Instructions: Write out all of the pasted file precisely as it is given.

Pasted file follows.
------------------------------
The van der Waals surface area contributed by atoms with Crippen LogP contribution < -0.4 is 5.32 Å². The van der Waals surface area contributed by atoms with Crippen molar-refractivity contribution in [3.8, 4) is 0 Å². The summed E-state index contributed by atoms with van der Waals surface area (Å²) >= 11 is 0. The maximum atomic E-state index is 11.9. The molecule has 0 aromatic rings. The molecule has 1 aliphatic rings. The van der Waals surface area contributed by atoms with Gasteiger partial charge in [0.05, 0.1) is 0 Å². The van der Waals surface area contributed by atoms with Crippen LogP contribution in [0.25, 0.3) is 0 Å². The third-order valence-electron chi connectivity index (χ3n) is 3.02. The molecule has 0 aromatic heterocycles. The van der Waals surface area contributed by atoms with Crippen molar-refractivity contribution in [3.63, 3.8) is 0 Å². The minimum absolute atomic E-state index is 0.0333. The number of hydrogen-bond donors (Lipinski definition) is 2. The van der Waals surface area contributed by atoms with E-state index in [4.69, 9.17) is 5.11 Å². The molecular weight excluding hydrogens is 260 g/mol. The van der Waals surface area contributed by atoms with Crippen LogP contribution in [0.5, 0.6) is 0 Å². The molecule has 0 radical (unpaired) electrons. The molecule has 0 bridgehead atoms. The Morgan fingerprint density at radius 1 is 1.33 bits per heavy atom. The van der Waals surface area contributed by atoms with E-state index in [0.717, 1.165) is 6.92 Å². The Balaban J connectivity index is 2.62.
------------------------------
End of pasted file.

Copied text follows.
The van der Waals surface area contributed by atoms with Crippen LogP contribution < -0.4 is 5.32 Å². The van der Waals surface area contributed by atoms with Crippen molar-refractivity contribution in [3.8, 4) is 0 Å². The summed E-state index contributed by atoms with van der Waals surface area (Å²) >= 11 is 0. The maximum atomic E-state index is 11.9. The molecule has 0 aromatic rings. The molecule has 1 aliphatic rings. The van der Waals surface area contributed by atoms with Gasteiger partial charge in [0.05, 0.1) is 0 Å². The van der Waals surface area contributed by atoms with Crippen LogP contribution in [0.25, 0.3) is 0 Å². The third-order valence-electron chi connectivity index (χ3n) is 3.02. The molecule has 0 aromatic heterocycles. The van der Waals surface area contributed by atoms with Crippen molar-refractivity contribution in [3.63, 3.8) is 0 Å². The minimum absolute atomic E-state index is 0.0333. The number of hydrogen-bond donors (Lipinski definition) is 2. The van der Waals surface area contributed by atoms with E-state index in [4.69, 9.17) is 5.11 Å². The molecular weight excluding hydrogens is 260 g/mol. The van der Waals surface area contributed by atoms with Crippen LogP contribution in [0.5, 0.6) is 0 Å². The molecule has 0 radical (unpaired) electrons. The molecule has 0 bridgehead atoms. The Morgan fingerprint density at radius 1 is 1.33 bits per heavy atom. The van der Waals surface area contributed by atoms with E-state index in [0.717, 1.165) is 6.92 Å². The Balaban J connectivity index is 2.62.